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Gaza in Dire Humanitarian Crisis, with Hospitals Destroyed, Hunger Looming, COVID Inoculations Ended

May 18, 2021 (EIRNS)—As a result of Israel’s bombing rampage, the 2 million inhabitants of the Gaza Strip are suffering a dire humanitarian crisis. As World Health Organization Director Dr. Tedros Adhanom Ghebreyesus warned in his May 17 press conference, the bombings violate international humanitarian law, which demands that hospitals, clinics, schools, and healthcare infrastructure be protected. Instead, more than 18 hospitals have been completely or partially destroyed, healthcare professionals killed, COVID testing and vaccinations halted, and people are herded into crowded shelters that facilitate transmission of disease. Doctors Without Borders (MSF) reported that its clinic in Gaza, a trauma and burns treatment center, had been damaged by bombings, leaving its sterilization room unusable. Offices of the Red Crescent organization, part of the International Red Cross and Red Crescent Movement, were also severely damaged by bombings yesterday.

Because of damage to its building, Gaza’s al-Rimal clinic, the only central laboratory able to perform immunizations, virus screenings, and telemedicine services, has ceased operation. So far, the New York Times reported today, only 1.9% of Gaza’s population have been vaccinated against COVID—compared to 60% in Israel. The UN Relief and Works Agency (UNRWA) in Gaza as well as the regional WHO representative warn that violence could fuel a surge in the pandemic. The situation, Dr. Tedros warned, “creates a health risk for the world as a whole.”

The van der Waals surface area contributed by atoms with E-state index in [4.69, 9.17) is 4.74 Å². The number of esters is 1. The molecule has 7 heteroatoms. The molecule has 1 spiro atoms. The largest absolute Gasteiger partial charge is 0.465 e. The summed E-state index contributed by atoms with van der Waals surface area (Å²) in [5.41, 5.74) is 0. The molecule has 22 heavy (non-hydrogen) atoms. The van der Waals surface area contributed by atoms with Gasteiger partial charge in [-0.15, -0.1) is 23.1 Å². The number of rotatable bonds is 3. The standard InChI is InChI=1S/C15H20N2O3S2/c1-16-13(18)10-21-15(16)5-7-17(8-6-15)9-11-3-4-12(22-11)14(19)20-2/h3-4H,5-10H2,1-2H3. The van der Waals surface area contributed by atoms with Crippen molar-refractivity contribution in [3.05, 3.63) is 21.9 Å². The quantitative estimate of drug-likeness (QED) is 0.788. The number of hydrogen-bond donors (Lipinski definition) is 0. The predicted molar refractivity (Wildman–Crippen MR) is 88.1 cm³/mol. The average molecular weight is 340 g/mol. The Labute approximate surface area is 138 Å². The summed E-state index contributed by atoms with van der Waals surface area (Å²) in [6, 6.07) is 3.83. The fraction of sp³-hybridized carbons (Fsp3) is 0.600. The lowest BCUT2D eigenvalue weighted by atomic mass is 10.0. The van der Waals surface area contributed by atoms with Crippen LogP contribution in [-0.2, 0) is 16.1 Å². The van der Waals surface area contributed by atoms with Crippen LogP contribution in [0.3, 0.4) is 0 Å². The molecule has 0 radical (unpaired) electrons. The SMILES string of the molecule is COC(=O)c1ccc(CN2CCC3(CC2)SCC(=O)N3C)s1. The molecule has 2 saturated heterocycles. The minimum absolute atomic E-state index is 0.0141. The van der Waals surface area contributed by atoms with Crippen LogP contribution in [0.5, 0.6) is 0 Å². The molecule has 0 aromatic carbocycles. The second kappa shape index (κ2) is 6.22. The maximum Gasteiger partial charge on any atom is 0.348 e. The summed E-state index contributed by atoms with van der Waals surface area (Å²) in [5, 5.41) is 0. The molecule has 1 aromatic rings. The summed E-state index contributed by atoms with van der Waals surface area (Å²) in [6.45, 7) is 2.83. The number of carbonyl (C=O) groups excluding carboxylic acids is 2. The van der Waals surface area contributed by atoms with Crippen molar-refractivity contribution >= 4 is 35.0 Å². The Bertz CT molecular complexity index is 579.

Hunger and lack of basic services are exacerbating the situation. The UN News website reported that, before the current crisis, two-thirds of Gaza’s people were already suffering from food insecurity. Some 53% of the population live in poverty, and the unemployment rate stands at 43%. As of yesterday, there were 58,000 displaced persons, 47,000 of whom were seeking refuge in 58 shelters located in schools run by UNRWA, and another 2,500 homeless.

World Food Program (WFP) representatives are deployed in Gaza to provide food or cash e-vouchers to allow people to buy food, as the bombing rampage goes on. There is fear that the closure of crossings from Israel will lead to commodity shortages and increased food prices. Corinne Fleischer, WFP regional director for the Middle East and North Africa, put it this way: “People in Gaza have already been living on the edge, and many families struggle to put food on the table. Their situation has deteriorated even further over the past year due to COVID-19 pandemic restrictions. The majority of the population cannot withstand further shocks and the current situation could unleash a crisis that could spill into the entire region.”

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